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This is Jacket 12, July 2000   |   # 12  Contents   |   Homepage   |   Catalog   |

Rod Mengham

Prose Poem: Concession To Perpetuity No.166

YOU CAN IMAGINE the gestures appropriate to this tale of injury, of bruises given and taken during the headlong slide down shallow cliffs. When biting the kerb in a Paris street, there is no recompense, no handfuls of clay with which to sign the mould for your own passing bell. The master of a workshop with no assistants, preparing the ground for an alien vocation, rickety tools, zero patronage. That is the dream of recycling: a brightly suited council worker searching for rubbish in the tundra. Pheromones guide him along ancient tracks now covered by swamps and hummocks. Back at the depot, we are all posted as missing in action, after ritual exchanges of food and traditional dancing. Finely printed raffle tickets make the claim for a complex notoriety. Such is the display of legs.
      Cats have always stalked the necropolis, sniffed the embalming fluid, known about decomposition through access to other frequencies. We sat in the snug at The Cardinal, debating the etymology of ’riot’, a hound’s following of the wrong scent. Even with the volume turned down, you cannot hear the feet of those running towards you until the last possible moment. They feed the desires of Pavlov: for whom lemmings were the ultimate challenge. What is it that causes you to bark? The burglar causes me to bark, that and the sheer pleasure of resounding, when the torches flare and the winds bluster. Yelping, snapping or growling in the conditional mood would impress me. Control exhalation, shake the tongue, wait for the larynx to drop; and don’t come back until it has.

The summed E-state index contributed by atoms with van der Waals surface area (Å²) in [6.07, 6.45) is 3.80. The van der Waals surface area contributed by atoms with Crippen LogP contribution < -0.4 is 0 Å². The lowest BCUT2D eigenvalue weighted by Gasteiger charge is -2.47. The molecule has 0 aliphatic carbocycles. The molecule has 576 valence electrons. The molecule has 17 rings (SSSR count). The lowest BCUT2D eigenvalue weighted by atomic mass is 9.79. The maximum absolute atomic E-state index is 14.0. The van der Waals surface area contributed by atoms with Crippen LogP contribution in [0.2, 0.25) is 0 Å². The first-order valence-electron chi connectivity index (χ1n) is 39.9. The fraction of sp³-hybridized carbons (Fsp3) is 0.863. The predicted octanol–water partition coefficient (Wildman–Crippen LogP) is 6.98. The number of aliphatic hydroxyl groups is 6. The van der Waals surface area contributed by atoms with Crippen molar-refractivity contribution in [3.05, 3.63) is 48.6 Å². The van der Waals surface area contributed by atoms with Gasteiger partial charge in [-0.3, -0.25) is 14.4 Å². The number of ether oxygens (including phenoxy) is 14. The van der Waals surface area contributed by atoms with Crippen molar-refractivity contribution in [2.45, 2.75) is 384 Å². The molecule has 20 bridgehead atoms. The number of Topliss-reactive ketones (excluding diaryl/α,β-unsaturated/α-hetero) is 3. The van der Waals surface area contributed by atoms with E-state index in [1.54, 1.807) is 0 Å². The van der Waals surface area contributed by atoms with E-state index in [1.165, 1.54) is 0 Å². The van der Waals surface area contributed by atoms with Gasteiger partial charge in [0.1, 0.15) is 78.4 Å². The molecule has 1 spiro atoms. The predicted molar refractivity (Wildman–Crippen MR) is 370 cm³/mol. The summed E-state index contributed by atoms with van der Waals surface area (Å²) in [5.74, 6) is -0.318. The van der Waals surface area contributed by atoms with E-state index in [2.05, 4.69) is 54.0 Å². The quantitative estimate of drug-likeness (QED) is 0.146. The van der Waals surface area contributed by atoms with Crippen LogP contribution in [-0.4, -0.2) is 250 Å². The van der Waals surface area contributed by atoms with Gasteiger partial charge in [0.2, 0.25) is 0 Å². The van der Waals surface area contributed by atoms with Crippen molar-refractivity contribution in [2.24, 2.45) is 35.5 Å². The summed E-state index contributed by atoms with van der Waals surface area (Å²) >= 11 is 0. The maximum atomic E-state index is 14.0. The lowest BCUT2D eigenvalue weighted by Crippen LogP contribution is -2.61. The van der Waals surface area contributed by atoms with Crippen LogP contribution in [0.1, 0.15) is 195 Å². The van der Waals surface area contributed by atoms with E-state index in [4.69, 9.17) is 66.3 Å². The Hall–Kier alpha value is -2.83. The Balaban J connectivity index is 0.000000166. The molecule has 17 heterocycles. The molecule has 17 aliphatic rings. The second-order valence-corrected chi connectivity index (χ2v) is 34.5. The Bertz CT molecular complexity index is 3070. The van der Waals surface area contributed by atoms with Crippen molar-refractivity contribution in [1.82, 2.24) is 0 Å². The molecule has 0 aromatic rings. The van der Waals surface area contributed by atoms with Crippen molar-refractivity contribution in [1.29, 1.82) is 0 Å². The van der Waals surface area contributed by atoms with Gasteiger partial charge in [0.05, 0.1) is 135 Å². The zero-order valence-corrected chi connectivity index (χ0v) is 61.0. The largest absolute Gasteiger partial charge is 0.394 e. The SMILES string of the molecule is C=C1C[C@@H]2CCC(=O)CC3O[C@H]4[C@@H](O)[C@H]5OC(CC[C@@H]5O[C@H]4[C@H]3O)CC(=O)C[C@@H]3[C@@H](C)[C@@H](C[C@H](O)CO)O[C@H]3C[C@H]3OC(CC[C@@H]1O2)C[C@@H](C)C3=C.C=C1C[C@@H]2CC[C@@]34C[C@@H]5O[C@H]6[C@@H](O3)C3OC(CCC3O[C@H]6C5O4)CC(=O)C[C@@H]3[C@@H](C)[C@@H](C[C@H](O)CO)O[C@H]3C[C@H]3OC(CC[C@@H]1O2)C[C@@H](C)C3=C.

The dead men’s coins are heads and tails, slightly uneven in weight, the right eye worth a full Ionian dollar, the left eye gone blind before the mast, staring at Caesar’s image. The coffin encloses a series of lead stalagmites. The scalloping around the base signifies ’embalmed but conscious’. These hinges of the brain, these hooks (in the early models) of implication, have their false flings and tantrums, but they are part of the song. With barely a mouthful of rice between meetings, with his ear pressed to the office safe, he is rumoured to have gone for the ’Big Click’, the barely audible passe partout of this glossary of insinuations.
      After death, you go to an hotel, which hotel is called the Hotel de Nantes, where breakfast is not included. Close by is an architectural feature admired by the Surrealists, most especially by Robert Desnos (check this). An arcade without a project, a bow without a string, an issue without a body, a bone without hyperlinks. It is better to shop in a store that has been shopped in before. There are fewer cruel streaks in the fabric of this mirror unfit for the task of holding your breath. Your shoulders are in a different class, however.

Rod Mengham

Rod Mengham is the Director of Studies in English at Jesus College, Cambridge, and the publisher of Equipage Press, a leading small publisher of contemporary poetry.
   You can obtain a list of Equipage titles by writing to Rod Mengham at Jesus College, Cambridge CB5 8BL, United Kingdom, enclosing return postage.
   Photo copyright © John Tranter, 2000

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